Redux: Seventy Memories

Every week, the editors of The Paris Review lift the paywall on a selection of interviews, stories, poems, and more from the magazine’s archive. You can have these unlocked pieces delivered straight to your inbox every Sunday by signing up for the Redux newsletter.

Allen Ginsberg, ca. 1979. Photo: Michiel Hendryckx.

This week at The Paris Review, as National Poetry Month winds down, we’re continuing to celebrate Poets at Work, our latest anthology of interviews. Read on for work by three of the writers included in the book: Allen Ginsberg’s Art of Poetry interview, an excerpt from Susan Howe’s “Defenestration of Prague,” and Derek Walcott’s poem “The Light of the World.” You can also read Paris Review poetry editor Vijay Seshadri’s introduction on the Daily.

If you enjoy these free interviews, stories, and poems, why not subscribe to The Paris Review? You’ll also get four new issues of the quarterly delivered straight to your door. Or, subscribe to our new bundle and receive Poets at Work for 25% off.

 

Allen Ginsberg, The Art of Poetry No. 8
Issue no. 37 (Spring 1966)

You have many writers who have preconceived ideas about what literature is supposed to be, and their ideas seem to exclude that which makes them most charming in private conversation … And the hypocrisy of literature has been … you know like there’s supposed to be formal literature, which is supposed to be different from—in subject, in diction and even in organization, from our quotidian inspired lives.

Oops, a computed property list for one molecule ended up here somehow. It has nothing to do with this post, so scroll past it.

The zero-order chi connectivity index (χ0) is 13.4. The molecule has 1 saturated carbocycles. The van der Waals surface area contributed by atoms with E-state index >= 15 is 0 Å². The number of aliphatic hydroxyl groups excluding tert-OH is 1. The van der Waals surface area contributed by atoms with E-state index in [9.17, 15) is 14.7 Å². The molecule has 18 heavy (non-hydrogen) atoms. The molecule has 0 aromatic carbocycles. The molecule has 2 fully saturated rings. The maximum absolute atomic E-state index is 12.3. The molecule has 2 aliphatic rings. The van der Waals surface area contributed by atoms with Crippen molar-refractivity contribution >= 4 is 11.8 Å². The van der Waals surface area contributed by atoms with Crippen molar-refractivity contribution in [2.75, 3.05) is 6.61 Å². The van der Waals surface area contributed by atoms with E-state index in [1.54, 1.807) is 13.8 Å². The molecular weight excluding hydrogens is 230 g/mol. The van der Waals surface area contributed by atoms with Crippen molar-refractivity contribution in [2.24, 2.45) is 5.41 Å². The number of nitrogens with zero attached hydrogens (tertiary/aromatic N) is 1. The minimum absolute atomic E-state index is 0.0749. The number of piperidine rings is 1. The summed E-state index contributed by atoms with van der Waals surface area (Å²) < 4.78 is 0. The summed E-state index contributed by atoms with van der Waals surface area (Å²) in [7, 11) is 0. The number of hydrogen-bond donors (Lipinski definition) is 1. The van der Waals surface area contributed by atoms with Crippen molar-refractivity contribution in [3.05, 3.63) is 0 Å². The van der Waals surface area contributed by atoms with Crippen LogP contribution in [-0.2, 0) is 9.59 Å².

Photo: Avinash Bhat. CC BY-SA 2.0 (https://creativecommons.org/licenses/by-sa/2.0), via Wikimedia Commons.

 

from Defenestration of Prague
By Susan Howe
Issue no. 86 (Winter 1982)

Skeletal kin

tilt
italic lunacy

long illness of little difference

Seventy memories
masks

singing and piping
to be

(half words)
beginning and begetting …

 

CC BY-SA 3.0 (https://creativecommons.org/licenses/by-sa/3.0), via Wikimedia Commons.

 

The Light of the World
By Derek Walcott
Issue no. 101 (Winter 1986)

Marley was rocking on the transport’s stereo
and the beauty was humming the choruses quietly.
I could see where the lights on the planes of her cheek
streaked and defined them, if this were a portrait
you’d leave the highlights for last, these lights
silkened her black skin, I’d have put in an earring,
something simple, in good gold, for contrast, but she
wore no jewelry …

 

If you enjoyed the above, don’t forget to subscribe! In addition to four print issues per year, you’ll also receive complete digital access to our sixty-eight years’ worth of archives. Or, subscribe to our new bundle and receive Poets at Work for 25% off.

Read more: theparisreview.org

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